By: Andrew Bracey
Ensuring a high level of health for Australia’s ageing population requires a greater national focus, experts said.
Principal scientist in strategy and foresight at the Commonwealth Science and industrial Research Organisation, Dr Stefan Hajkowicz, said negative attitudes toward Australia’s elderly population were limiting efforts to encourage and facilitate healthy ageing.
“If Australia’s over-65 age group were seen as an asset to society, attitudes would shift and we’d see greater innovation from industry and new solutions,” Hajkowicz said.
Also speaking at the event, hosted by SPC ProVital, was head of rheumatology at Sydney’s Royal North Shore Hospital, professor David Hunter. He highlighted the impact rising rates of musculoskeletal diseases such as osteoarthritis are already having on Australia’s health system.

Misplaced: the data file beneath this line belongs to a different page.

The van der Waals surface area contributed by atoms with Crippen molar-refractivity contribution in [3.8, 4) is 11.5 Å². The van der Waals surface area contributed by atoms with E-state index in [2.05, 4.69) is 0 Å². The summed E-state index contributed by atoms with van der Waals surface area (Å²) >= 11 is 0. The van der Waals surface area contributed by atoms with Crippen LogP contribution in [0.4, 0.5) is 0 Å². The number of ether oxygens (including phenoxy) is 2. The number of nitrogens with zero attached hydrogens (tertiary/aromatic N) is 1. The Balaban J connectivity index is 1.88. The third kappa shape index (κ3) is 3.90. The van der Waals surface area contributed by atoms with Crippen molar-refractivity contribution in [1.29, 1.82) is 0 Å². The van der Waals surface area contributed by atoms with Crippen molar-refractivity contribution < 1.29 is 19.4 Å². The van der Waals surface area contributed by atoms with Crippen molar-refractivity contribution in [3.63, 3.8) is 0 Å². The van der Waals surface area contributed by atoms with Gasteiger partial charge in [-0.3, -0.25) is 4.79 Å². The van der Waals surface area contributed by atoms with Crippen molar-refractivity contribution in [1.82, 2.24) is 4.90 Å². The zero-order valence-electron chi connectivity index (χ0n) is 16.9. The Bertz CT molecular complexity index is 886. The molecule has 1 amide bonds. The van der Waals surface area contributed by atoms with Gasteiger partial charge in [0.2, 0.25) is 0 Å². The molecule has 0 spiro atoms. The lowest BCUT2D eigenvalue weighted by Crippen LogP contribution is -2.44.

“Osteoarthritis of the hand is particularly common,” he said. “Most of us take for granted the daily activities we use our hands for – tying our shoelaces, opening our food or using a knife or fork. To someone who suffers arthritis, these seemingly simple tasks can be incredibly difficult and painful.”
Summing up the panel’s general concerns around the lack of access to healthy nutritious food many seniors face, Hunter said it was vital that “in a hospital or an aged-care facility, every meal should be an opportunity for patients to consume maximum nutrition”.
He added that the launch of food delivery and packaging innovations – such as SPC’s newly launched fruit cup packaging designed to be easier to open for Australia’s ageing population – was a “step in the right direction”.